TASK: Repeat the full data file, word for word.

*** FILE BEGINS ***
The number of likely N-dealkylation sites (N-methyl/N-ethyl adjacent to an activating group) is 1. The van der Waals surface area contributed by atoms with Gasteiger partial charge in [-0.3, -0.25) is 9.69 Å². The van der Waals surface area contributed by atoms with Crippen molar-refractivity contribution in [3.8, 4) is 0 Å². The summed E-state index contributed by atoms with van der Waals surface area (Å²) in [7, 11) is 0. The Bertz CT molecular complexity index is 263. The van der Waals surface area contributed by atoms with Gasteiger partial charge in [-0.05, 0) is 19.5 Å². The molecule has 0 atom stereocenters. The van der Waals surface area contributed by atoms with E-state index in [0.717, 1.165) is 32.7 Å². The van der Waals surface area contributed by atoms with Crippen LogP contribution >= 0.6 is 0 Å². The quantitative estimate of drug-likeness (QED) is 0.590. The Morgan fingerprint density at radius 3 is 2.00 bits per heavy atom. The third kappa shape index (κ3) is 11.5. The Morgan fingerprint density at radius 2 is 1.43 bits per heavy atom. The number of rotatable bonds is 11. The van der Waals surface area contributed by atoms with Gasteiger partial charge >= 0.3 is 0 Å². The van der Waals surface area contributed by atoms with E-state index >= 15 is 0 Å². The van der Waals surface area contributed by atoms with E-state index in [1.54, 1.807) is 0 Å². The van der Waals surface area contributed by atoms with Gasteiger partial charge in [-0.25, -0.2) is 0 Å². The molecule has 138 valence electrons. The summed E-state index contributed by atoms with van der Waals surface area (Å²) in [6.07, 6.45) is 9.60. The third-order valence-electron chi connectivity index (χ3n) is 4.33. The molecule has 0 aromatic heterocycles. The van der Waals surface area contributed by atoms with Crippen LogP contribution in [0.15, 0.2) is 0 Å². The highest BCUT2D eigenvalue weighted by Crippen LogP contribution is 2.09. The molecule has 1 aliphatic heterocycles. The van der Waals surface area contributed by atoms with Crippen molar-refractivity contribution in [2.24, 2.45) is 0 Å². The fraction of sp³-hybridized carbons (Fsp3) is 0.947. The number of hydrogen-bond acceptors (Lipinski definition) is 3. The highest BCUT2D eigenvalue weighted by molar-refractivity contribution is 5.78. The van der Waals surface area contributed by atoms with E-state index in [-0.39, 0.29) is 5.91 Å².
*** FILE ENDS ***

The number of likely N-dealkylation sites (N-methyl/N-ethyl adjacent to an activating group) is 1. The van der Waals surface area contributed by atoms with Gasteiger partial charge in [-0.3, -0.25) is 9.69 Å². The van der Waals surface area contributed by atoms with Crippen molar-refractivity contribution in [3.8, 4) is 0 Å². The summed E-state index contributed by atoms with van der Waals surface area (Å²) in [7, 11) is 0. The Bertz CT molecular complexity index is 263. The van der Waals surface area contributed by atoms with Gasteiger partial charge in [-0.05, 0) is 19.5 Å². The molecule has 0 atom stereocenters. The van der Waals surface area contributed by atoms with E-state index in [0.717, 1.165) is 32.7 Å². The van der Waals surface area contributed by atoms with Crippen LogP contribution >= 0.6 is 0 Å². The quantitative estimate of drug-likeness (QED) is 0.590. The Morgan fingerprint density at radius 3 is 2.00 bits per heavy atom. The third kappa shape index (κ3) is 11.5. The Morgan fingerprint density at radius 2 is 1.43 bits per heavy atom. The number of rotatable bonds is 11. The van der Waals surface area contributed by atoms with Gasteiger partial charge >= 0.3 is 0 Å². The van der Waals surface area contributed by atoms with E-state index >= 15 is 0 Å². The van der Waals surface area contributed by atoms with E-state index in [1.54, 1.807) is 0 Å². The van der Waals surface area contributed by atoms with Gasteiger partial charge in [-0.25, -0.2) is 0 Å². The molecule has 138 valence electrons. The summed E-state index contributed by atoms with van der Waals surface area (Å²) in [6.07, 6.45) is 9.60. The third-order valence-electron chi connectivity index (χ3n) is 4.33. The molecule has 0 aromatic heterocycles. The van der Waals surface area contributed by atoms with Crippen LogP contribution in [0.15, 0.2) is 0 Å². The highest BCUT2D eigenvalue weighted by Crippen LogP contribution is 2.09. The molecule has 1 aliphatic heterocycles. The van der Waals surface area contributed by atoms with Crippen molar-refractivity contribution in [2.24, 2.45) is 0 Å². The fraction of sp³-hybridized carbons (Fsp3) is 0.947. The number of hydrogen-bond acceptors (Lipinski definition) is 3. The highest BCUT2D eigenvalue weighted by molar-refractivity contribution is 5.78. The van der Waals surface area contributed by atoms with E-state index in [-0.39, 0.29) is 5.91 Å².